Earlier in the Day:
It was a relatively quiet start to the day on the economic calendar this morning. The Japanese Yen was in action in the early part of the day. On the monetary policy front, RBA meeting minutes from the early May meeting were also in focus this morning.
For the Japanese Yen
1st estimate GDP numbers for the 1st quarter were in focus this morning.
Year-on-year, the economy contracted by 5.1%, compared with 11.7% growth in the 4th quarter. Economists had forecast a contraction of 4.6%.
Quarter-on-quarter, the economy contracted by 1.3% versus a forecasted contraction of 1.2%. In the 4th quarter of last year, the economy had expanded by 2.8%.
- Capital expenditure fell by 1.4%, quarter-on-quarter, versus a forecasted 1.1% rise. In the 4th quarter, expenditure had risen by 4.3%.
- External demand slipped by 0.2%, quarter-on-quarter, which was in line with forecasts.
- Private consumption fell by 1.4%, following a 2.2% rise in the 4th quarter of last year. Economists had forecast a 2.0% decline.
The Japanese Yen moved from ¥109.182 to ¥109.282 upon release of the figures. At the time of writing, the Japanese Yen was up by 0.05% to ¥1091.0 against the U.S Dollar.
For the Aussie Dollar
The RBA meeting minutes drew plenty of attention this morning, following the hold on policy earlier in the month.
Salient points from the minute’s considerations for monetary policy section included:
- The global economy had continued to recover from the pandemic, with the outlook strong for 2021 and next year.
- In spite of the rebound, the recovery remained uneven and some countries were yet to contain the virus.
- Australia’s economic recovery had been stronger than expected, leading to an upward revision to the central forecasts for GDP growth.
- The RBA expects the unemployment rate to continue to fall from its current level of 5.6%.
- Wages and price pressures remained subdued, though a pickup in inflation and wage growth was expected.
- Any pickup is expected to be gradual and modest, however.
- Members agreed that, at the July 2021 meeting, the Board would consider whether to retain the April 2024 bond as the target bond for the 3-year yield target or to shift to the next maturity.
- The Board would also consider future bond purchases at the July meeting.
- Future policy decisions would be based on close attention to the flow of economic data and conditions in domestic financial markets.
- Members agreed that a return to full employment is a high priority for monetary policy and would assist in achieving the inflation target.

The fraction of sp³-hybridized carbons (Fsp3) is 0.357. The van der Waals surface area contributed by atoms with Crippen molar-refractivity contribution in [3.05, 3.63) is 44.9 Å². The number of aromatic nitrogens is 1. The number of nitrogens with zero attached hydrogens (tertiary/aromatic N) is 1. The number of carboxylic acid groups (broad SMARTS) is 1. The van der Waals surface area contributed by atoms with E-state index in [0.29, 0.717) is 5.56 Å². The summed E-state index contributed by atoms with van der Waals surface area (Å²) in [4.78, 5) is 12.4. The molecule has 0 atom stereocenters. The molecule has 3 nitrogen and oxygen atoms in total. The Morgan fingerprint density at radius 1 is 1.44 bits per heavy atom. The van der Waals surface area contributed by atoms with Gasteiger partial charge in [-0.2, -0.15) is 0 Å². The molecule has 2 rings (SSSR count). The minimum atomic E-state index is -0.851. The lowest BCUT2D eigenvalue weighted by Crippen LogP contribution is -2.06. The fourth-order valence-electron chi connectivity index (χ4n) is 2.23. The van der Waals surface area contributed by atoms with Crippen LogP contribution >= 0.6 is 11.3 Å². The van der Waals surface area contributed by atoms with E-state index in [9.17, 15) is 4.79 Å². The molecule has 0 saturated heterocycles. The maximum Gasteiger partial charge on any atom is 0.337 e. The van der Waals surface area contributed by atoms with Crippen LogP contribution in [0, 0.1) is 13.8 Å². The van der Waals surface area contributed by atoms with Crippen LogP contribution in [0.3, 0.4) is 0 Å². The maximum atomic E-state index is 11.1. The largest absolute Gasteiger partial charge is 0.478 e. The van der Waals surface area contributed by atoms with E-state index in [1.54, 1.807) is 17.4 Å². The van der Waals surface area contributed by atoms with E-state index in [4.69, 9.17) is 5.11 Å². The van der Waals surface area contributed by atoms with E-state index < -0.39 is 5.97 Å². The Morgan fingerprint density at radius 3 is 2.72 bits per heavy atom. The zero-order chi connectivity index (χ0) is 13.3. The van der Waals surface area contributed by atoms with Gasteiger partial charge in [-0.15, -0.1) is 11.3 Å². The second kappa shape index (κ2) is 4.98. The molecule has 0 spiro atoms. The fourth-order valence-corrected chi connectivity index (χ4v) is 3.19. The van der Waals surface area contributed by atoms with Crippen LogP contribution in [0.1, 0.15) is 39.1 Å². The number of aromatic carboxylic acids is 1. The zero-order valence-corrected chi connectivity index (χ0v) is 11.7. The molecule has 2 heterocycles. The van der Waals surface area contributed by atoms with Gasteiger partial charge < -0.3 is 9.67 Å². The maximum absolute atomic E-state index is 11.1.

- As a result, policy would likely need to remain highly accommodative for some time yet.
- Members affirmed that the cash target rate would be maintained at 10 basis points and will not increase until actual inflation is sustainably within the 2-3% target range.
- For this to occur, wages growth would need to be materially higher, which would need significant gains in employment and a return to a tight labor market.
- The Board viewed these conditions as unlikely until 2024 at the earliest.
The Aussie Dollar moved from $0.77928 to $0.77860 upon release of the minutes. At the time of writing, with the Aussie Dollar was up by 0.33% to $0.7790.
At the time of writing, the Kiwi Dollar was up by 0.43% to $0.7235.
The Day Ahead
For the EUR
It’s a relatively busy day ahead on the economic data front. Key stats include trade data and 2nd estimate GDP numbers for the Eurozone.
The markets will be looking for a pickup in trade terms and upward revisions to GDP numbers to support the EUR.
At the time of writing, the EUR was up by 0.12% to $1.2167.
For the Pound
It’s a busy day ahead on the economic calendar. Employment and wage growth figures are due out later today.
Expect March’s unemployment rate and claimant count figures for April to draw the greatest interest. With the UK economy reopening at the turn of the quarter, the markets will be looking for better employment conditions to support consumption.
At the time of writing, the Pound was up by 0.26% to $1.4171.
Across the Pond
It’s a relatively quiet day ahead on the economic calendar. Housing sector data for April, which includes building permits and housing starts will be in focus.
We don’t expect too much influence on the Greenback, however.
Geopolitics will likely be a key area of focus on the day.
At the time of writing, the Dollar Spot Index was down by 0.05% to 90.119.
For the Loonie
It’s a particularly quiet day ahead on the economic calendar. There are no material stats from Canada to provide the Loonie with direction.
The lack of stats will leave the Loonie in the hands of market risk sentiment on the day.
At the time of writing, the Loonie was up by 0.18% to C$1.2046 against the U.S Dollar.
For a look at all of today’s economic events, check out our economic calendar.